By Eileen Nimm
HAYWARD, Wisconsin (Reuters) – A Hmong immigrant convicted
of killing six hunters was sentenced on Tuesday to life in
prison without the possibility of parole.
“These were six horrific crimes,” Sawyer County Judge
Norman Yackel told the same courtroom where a jury found Chia
Soua Vang, 37, guilty in September.
Vang opened fire last November after being confronted by
deer hunters who threatened him for trespassing on private land
near Rice Lake in Wisconsin’s North Woods. Vang chased down
some unarmed victims and shot them in the back.
Vang, who emigrated from his native Laos as a child and
joined Minnesota’s large Hmong ethnic group, was given six life
sentences and will never be paroled, the judge said.
“Mr. Vang has a history of anger, violent anti-social
conduct and his low moral character shows that he is unable to
be rehabilitated,” Yackel said.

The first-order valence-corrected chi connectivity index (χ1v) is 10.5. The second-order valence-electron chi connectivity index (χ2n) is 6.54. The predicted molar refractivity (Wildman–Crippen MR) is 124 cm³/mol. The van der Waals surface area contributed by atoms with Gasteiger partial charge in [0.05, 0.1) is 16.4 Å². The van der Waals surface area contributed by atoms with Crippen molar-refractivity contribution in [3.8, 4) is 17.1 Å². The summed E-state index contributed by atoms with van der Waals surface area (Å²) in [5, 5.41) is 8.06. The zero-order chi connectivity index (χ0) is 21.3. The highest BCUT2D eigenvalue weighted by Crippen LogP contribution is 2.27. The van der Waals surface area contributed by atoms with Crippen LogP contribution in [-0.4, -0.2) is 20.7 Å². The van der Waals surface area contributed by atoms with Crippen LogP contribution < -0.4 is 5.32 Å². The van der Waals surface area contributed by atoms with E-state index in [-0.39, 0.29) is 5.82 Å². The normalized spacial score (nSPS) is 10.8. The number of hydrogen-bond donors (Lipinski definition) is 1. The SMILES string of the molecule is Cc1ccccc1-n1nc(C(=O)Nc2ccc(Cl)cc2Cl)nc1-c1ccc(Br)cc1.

“The method he used to kill his victims was unspeakable and
brutal. He even executed them when they were crying out for
help,” he added.
Vang first lied to investigators about who did the
shooting, then claimed he was fired at first as he tried to
leave and shot those who tried to flee because he thought they
were going for their guns.
One of the victims was Jessica Willers, whose fianc© Craig
Schuh told the courtroom the couple had planned a July wedding
and had bought a house together.
“We had hope for a future that was taken away,” Schuh said.
Vang, appearing much less animated than his shouted trial
testimony, said: “My life is over. But all of you out there
still have your life and I hope everyone learns something from
this tragedy, to live in peace with one another.”
Vang, a truck driver who won respect in his St. Paul
community for taking on the role of a shaman, told
psychologists before his trial that an evil shaman had entered
his head. He also related visions of running other drivers off
The murders underlined frictions between native hunters and
the Hmong, who were avid hunters in their Southeast Asian
homeland and were enlisted by the United States to fight the
Vietnamese during the war.
“I hope this doesn’t turn into a racial issue,” said
Wisconsin Attorney General Peg Lautenschlager, who helped
prosecute the case. “I hope that life will get back to normal
in the North Woods.”